Your preparation planning should identify evacuation options, including primary and alternative routes leaving the area, and where you will be evacuating to. Ideally, you’ll have another place you can go to, such as a relative or friends home a few hours from the danger zone.
Mandatory and voluntary evacuations can further be categorized as either a rapid (emergency) or noticed evacuation.
Under a rapid evacuation you are basically told to leave, and to leave now. Maybe winds shifted and a wildfire is suddenly consuming your neighbor’s house and threatening yours. Maybe a dam broke and the flood is on its way. Rapid evacuations are usually mandatory as there is substantial threat of injury or death.
I read a very direct warning to evacuate that occurred when Hurricane Harvey was threatening one area in Texas. KSBW-8 reported emergency management officials in Tyler County, in east Texas, warning of “imminent and deadly flooding” and “residents near the area must evacuate immediately” (East Texas county tells residents 'GET OUT OR DIE!'). Tyler County Judge Jacques Blanchette reportedly wrote on a Facebook post:
"Anyone who chooses to not heed this directive cannot expect to be rescued and should write their social security numbers in permanent marker on their arm so their bodies can be identified. The loss of life and property is certain. GET OUT OR DIE!"
There have also been some emergency situations where residents were not ordered to leave, but they just had to understand and accept they were on their own and emergency assistance would not be immediately available.
Rapid evacuations can also be self-initiated, meaning you decide to evacuate without any official mandate or recommendation. Maybe you believe a situation is going to break down and you want to leave before things get worse.
What I called a “noticed” evacuation is when you are given notice to evacuate, usually a time frame during which it is recommended that you evacuate. Often these are voluntary evacuations. Noticed evacuations may have a short-time, as in you have two hours to leave before the wildfire reaches your home. Or, they can be over a longer time frame, as in the case of a hurricane threatening to come on shore in the next two days.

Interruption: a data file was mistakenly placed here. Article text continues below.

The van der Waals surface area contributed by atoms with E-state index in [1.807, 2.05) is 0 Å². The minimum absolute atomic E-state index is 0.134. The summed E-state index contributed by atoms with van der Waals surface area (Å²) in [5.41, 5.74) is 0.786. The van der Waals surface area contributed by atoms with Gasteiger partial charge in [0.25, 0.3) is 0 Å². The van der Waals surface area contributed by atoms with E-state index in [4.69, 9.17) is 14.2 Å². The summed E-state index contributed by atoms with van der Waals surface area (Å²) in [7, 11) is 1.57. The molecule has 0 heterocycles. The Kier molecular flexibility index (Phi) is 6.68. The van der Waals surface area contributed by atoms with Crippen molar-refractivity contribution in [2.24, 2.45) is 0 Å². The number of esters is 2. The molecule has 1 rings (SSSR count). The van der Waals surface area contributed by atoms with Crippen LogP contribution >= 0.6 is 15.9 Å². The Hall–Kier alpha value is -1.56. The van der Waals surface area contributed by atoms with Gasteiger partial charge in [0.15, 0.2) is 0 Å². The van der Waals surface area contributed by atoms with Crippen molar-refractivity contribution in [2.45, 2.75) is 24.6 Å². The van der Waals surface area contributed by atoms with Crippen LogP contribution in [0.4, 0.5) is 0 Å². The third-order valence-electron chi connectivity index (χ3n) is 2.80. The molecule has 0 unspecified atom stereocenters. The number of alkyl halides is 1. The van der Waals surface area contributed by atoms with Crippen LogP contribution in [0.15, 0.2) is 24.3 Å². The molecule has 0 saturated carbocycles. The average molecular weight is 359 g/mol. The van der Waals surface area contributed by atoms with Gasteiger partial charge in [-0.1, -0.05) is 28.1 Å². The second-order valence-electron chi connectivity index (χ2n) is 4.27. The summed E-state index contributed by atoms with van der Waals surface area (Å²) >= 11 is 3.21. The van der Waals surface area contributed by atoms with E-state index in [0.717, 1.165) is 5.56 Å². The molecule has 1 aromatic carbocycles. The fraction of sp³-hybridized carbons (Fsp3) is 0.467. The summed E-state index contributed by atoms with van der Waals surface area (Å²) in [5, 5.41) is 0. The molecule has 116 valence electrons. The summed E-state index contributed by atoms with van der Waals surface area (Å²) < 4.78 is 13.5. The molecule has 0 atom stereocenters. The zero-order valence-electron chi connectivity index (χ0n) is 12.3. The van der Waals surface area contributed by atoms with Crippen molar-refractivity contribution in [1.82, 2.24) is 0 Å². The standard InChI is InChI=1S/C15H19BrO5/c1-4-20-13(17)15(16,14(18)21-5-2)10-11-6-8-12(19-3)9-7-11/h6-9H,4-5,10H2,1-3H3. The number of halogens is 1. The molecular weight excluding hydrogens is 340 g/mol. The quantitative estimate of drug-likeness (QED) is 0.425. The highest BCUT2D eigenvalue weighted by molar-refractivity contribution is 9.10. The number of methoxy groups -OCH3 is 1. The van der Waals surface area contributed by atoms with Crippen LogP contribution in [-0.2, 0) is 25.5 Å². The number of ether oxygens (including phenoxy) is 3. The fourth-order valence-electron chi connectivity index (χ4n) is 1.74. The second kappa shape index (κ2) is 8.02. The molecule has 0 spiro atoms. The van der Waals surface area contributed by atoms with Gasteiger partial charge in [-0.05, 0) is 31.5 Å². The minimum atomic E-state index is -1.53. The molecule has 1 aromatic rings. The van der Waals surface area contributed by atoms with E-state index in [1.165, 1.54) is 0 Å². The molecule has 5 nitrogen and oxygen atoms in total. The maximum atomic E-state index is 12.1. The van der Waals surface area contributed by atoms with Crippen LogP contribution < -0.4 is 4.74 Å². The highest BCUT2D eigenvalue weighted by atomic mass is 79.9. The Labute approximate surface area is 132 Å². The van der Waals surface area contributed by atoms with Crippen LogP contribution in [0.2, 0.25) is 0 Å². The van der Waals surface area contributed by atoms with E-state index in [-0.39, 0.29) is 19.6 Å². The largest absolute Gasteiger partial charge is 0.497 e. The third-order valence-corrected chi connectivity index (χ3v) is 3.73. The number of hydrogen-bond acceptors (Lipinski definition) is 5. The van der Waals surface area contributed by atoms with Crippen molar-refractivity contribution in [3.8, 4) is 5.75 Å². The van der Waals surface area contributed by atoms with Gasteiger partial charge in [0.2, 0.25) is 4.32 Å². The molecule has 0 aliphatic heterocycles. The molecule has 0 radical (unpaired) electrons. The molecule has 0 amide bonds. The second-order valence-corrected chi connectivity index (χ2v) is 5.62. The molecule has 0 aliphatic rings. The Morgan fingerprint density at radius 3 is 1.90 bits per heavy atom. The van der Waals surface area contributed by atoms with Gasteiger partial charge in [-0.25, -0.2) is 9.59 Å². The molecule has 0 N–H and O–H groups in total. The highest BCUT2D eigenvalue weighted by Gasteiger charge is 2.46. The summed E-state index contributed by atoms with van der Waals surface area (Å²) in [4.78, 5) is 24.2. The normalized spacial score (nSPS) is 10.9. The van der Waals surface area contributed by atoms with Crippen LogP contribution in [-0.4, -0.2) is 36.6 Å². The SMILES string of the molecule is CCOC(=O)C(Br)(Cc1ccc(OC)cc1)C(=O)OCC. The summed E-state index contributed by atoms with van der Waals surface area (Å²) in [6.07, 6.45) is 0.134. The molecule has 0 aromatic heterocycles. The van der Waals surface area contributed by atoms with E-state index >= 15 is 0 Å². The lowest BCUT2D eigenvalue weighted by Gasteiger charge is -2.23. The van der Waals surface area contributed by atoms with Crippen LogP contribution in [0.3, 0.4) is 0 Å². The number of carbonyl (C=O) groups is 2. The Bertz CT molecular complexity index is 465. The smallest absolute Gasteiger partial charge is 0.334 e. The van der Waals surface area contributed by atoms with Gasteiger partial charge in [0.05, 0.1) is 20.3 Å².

In the case of a hurricane, it will be monitored for several days and residents in the path are usually given an evacuation notice. These evacuations often begin as voluntary, but as the threat and risks increase the evacuation may become mandatory, particularly for those in the direct path of danger.
Your best line of defense is to be ready to take advantage of a noticed evacuation, so you can take as much as you can with you.
Unfortunately, an earthquake usually doesn’t give you much notice. Normally it just shows up uninvited and unexpected. As a result, if you need to evacuate—due to your home not being safe or an earthquake induced hazard threatening your safety—you will probably have little advance notice. Most likely it’ll be a grab and go situation. Just hope you can take your vehicle so you can take more than just the basic kit with you.
Evacuation and Earthquakes
Unlike many disasters—such as hurricanes, wildfires, or a lava flow—earthquakes rarely provide any kind of warning they are coming. This is probably why so many people seem to be really fearful of earthquakes.
Here’s the additional reality, which I mention in other places in this book: Most people survive an earthquake. And, unless you live or work in an older building (pre-1980) or happen to be near the epicenter of an earthquake, it’s not likely the building will collapse on you. The biggest immediate hazard during an earthquake is an unsecured object falling on you. This is why you need to take cover when the earth shakes.